Example of hosts file

You can also add multiple hostnames to an IP address if needed. If you want to add multiple hostnames, you just add them both to the same line. For example, this lets you include both yoursite.com and www.yoursite.com.

Here’s an example of what the hosts file looks like with three entries:

entries in hosts file

If you want to add new entries to the hosts file, you’ll need the IP address of the server that you want to map a hostname to. If you’re hosting at Pagely, you can find your server’s IP address in the Advanced Options area of your app:

Pagely server IP

How To Edit Hosts File On Windows

To edit the hosts file on Windows, you will need Administrator access. If you’re working on your own computer, that shouldn’t be an issue. But if you’re on a company-provided computer, you might not have that access.

This same general approach should work no matter if you’re using Windows 10, Windows 8, Windows Vista, or even older versions. For reference, though, the screenshots in our tutorial are from Windows 10.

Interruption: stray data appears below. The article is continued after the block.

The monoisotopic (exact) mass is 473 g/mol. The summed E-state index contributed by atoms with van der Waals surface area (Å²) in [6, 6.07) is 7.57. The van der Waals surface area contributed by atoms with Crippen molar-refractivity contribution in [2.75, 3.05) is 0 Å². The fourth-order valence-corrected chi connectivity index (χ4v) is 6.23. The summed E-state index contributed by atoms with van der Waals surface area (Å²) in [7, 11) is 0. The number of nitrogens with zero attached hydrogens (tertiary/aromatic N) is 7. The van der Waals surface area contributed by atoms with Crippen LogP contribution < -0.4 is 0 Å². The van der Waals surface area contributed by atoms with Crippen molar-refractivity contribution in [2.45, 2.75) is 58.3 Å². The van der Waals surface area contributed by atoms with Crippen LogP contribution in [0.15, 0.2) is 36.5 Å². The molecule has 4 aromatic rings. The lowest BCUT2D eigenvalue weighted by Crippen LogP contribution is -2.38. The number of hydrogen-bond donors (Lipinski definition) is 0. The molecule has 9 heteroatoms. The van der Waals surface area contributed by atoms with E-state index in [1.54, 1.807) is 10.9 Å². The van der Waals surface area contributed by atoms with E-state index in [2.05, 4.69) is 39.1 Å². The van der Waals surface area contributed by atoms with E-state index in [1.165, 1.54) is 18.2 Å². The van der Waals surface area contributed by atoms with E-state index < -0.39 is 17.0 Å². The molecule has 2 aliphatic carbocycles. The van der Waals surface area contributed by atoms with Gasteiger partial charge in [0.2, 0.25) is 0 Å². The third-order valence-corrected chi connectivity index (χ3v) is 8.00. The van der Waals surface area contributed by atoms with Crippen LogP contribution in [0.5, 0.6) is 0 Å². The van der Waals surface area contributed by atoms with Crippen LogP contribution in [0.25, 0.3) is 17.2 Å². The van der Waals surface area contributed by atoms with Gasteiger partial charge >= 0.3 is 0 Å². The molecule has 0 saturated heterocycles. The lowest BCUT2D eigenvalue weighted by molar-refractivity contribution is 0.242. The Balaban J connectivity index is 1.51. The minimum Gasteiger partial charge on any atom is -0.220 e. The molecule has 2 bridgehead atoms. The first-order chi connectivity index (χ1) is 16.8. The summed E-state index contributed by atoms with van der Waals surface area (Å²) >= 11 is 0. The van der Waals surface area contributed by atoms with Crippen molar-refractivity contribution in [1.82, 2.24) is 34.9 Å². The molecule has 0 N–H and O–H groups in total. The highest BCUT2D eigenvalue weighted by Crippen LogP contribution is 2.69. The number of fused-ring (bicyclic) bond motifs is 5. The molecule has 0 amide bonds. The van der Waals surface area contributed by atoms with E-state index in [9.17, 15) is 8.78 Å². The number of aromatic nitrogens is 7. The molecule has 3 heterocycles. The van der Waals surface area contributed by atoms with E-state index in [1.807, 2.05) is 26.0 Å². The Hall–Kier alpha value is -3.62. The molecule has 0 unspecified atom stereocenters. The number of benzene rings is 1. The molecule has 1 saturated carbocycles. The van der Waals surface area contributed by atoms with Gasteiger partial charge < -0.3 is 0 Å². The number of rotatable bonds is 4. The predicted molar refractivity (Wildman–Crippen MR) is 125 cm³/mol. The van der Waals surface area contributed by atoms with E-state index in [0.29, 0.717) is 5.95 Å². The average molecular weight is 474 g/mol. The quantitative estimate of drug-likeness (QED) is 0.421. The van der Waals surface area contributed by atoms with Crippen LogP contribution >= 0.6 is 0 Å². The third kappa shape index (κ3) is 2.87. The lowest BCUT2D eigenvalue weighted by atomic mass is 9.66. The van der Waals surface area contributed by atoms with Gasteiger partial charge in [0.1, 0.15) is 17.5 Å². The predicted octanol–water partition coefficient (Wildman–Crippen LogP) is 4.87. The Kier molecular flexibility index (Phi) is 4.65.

Step 1: Open Text Editor As Administrator

To get started, you’ll need to open your preferred text editor with administrator privileges.

To do that, right-click on your text editor’s icon and choose Run as administrator.

We’ll use Notepad++ for this example, but you can use any text editor:

Run as admin

Once you open the program, you should see [Administrator] at the top, which confirms that the program does have administrator privileges:

Administrator access

Step 2: Open hosts File

Go to File → Open in your text editor. Then, browse to the following folder location (you can paste it into the navigation bar to go directly there):


You should see a list of files that includes hosts. Click on the hosts file and choose Open:

Open Hosts Fine

Step 3: Add New Entries Following Correct Format

Now, you can add as many new entries as needed.

Use this format: yoursite.com

Enter each IP address on its own line. For each IP address, you can add multiple hostnames on the same line.